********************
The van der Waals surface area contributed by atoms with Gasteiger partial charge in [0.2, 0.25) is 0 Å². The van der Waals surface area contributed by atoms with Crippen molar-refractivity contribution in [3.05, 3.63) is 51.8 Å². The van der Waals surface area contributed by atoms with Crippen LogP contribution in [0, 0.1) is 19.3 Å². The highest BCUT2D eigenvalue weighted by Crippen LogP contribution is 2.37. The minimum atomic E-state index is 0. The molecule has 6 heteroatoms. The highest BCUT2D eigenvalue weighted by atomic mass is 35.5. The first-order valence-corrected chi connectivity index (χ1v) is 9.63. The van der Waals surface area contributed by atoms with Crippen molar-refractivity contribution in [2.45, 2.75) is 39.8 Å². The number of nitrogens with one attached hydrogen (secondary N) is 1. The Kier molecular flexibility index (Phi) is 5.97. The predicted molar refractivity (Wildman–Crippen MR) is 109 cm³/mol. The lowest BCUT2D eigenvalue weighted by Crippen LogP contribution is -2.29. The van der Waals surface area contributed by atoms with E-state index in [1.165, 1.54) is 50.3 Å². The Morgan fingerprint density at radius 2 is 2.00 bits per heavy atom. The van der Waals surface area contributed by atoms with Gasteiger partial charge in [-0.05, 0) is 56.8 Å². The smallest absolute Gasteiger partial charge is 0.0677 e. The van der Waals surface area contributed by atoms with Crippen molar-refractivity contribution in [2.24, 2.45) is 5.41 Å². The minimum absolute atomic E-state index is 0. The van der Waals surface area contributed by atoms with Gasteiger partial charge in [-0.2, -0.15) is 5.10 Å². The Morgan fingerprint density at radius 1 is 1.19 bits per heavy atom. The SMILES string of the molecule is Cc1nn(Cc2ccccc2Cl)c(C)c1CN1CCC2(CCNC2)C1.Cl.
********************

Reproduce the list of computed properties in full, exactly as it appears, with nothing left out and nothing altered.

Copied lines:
The van der Waals surface area contributed by atoms with Gasteiger partial charge in [0.2, 0.25) is 0 Å². The van der Waals surface area contributed by atoms with Crippen molar-refractivity contribution in [3.05, 3.63) is 51.8 Å². The van der Waals surface area contributed by atoms with Crippen LogP contribution in [0, 0.1) is 19.3 Å². The highest BCUT2D eigenvalue weighted by Crippen LogP contribution is 2.37. The minimum atomic E-state index is 0. The molecule has 6 heteroatoms. The highest BCUT2D eigenvalue weighted by atomic mass is 35.5. The first-order valence-corrected chi connectivity index (χ1v) is 9.63. The van der Waals surface area contributed by atoms with Crippen molar-refractivity contribution in [2.45, 2.75) is 39.8 Å². The number of nitrogens with one attached hydrogen (secondary N) is 1. The Kier molecular flexibility index (Phi) is 5.97. The predicted molar refractivity (Wildman–Crippen MR) is 109 cm³/mol. The lowest BCUT2D eigenvalue weighted by Crippen LogP contribution is -2.29. The van der Waals surface area contributed by atoms with E-state index in [1.165, 1.54) is 50.3 Å². The Morgan fingerprint density at radius 2 is 2.00 bits per heavy atom. The van der Waals surface area contributed by atoms with Gasteiger partial charge in [-0.05, 0) is 56.8 Å². The smallest absolute Gasteiger partial charge is 0.0677 e. The van der Waals surface area contributed by atoms with Crippen molar-refractivity contribution in [2.24, 2.45) is 5.41 Å². The minimum absolute atomic E-state index is 0. The van der Waals surface area contributed by atoms with Gasteiger partial charge in [-0.2, -0.15) is 5.10 Å². The Morgan fingerprint density at radius 1 is 1.19 bits per heavy atom. The SMILES string of the molecule is Cc1nn(Cc2ccccc2Cl)c(C)c1CN1CCC2(CCNC2)C1.Cl.